IRVING (CBSDFW.COM) – The Boy Scouts of America have for decades have held private files on individuals who came under suspicion for all kinds of misconduct, including claims of sexual abuse.
Did they use the list of people because the leaders were troubled? Or did they do it because they were trying to hide them?READ MORE: Grand Jury Declines To Indict 8 Collin County Detention Officers Fired Following Marvin Scott's In-Custody Death
Wayne Perry, the National President of the Irving-based Boy Scouts of America, spoke with members of the media about impending the release of their ‘ineligible volunteer’ files Monday, and said the purpose of the files were to keep people out of scouting.
He added that their system worked.
20,000 pages of documents are set to be released this week. The files were collected to protect youth. Were mistakes made? Probably, says Perry. But he apologized for the organization for making those mistakes, saying, “When you make those mistakes, admit those mistakes. And more importantly, learn from those mistakes.”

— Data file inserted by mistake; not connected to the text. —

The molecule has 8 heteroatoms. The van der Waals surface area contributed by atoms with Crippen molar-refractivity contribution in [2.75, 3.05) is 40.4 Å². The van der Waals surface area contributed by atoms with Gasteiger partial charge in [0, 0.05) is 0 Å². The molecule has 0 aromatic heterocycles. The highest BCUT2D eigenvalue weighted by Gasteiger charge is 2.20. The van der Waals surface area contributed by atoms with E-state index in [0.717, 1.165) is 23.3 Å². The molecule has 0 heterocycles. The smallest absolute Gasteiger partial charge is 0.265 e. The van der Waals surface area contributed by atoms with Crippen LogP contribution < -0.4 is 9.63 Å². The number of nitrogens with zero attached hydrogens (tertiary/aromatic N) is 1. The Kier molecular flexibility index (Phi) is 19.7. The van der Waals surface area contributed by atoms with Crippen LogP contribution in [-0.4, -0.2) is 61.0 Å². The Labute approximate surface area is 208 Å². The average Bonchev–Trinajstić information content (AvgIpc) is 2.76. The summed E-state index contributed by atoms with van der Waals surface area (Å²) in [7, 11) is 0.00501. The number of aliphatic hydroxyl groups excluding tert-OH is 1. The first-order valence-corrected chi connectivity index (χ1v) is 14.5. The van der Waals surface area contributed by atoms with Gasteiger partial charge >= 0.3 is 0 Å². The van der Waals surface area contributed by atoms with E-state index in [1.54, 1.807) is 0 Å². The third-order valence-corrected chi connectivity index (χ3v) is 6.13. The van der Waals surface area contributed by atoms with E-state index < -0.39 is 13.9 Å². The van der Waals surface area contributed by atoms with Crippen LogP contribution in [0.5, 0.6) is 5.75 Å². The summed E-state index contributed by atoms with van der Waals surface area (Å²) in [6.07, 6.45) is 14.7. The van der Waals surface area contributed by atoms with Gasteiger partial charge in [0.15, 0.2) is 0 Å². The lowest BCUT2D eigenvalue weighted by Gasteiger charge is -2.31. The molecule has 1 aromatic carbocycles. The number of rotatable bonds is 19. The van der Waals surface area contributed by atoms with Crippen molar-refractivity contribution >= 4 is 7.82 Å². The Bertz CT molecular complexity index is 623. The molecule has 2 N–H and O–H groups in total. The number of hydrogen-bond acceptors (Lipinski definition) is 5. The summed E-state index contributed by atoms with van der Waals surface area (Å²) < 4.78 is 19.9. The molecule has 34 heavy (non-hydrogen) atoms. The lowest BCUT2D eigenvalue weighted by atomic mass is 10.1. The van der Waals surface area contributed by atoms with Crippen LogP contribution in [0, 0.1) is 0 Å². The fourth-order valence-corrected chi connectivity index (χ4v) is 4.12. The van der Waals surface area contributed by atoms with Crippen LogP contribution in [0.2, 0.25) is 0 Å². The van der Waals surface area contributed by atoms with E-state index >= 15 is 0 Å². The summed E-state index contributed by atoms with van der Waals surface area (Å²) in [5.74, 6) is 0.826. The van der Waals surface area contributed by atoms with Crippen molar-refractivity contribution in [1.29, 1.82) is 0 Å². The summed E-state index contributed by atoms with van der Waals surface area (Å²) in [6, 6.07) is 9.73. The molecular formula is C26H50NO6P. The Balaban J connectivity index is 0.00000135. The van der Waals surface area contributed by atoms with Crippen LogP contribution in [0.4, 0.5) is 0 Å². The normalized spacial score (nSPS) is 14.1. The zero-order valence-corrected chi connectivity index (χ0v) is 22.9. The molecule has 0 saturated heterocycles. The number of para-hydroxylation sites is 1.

He says the ineligible leader files were an essential tool to protect boys, but that where incidents did occur and the BSA fell short, he said the organization was, “Profoundly sorry.”READ MORE: Selection Of Vacation Home Rentals Getting Sparse
Asked if hiding and keeping the files were part of a secrecy ‘culture’ within the BSA, Perry said, “No Way!”
The file release is part of a court order from the Oregon Supreme Court investigating abuse claims in that state.
The Boy Scouts of America was founded in 1910. They have been headquartered in Irving since 1979.
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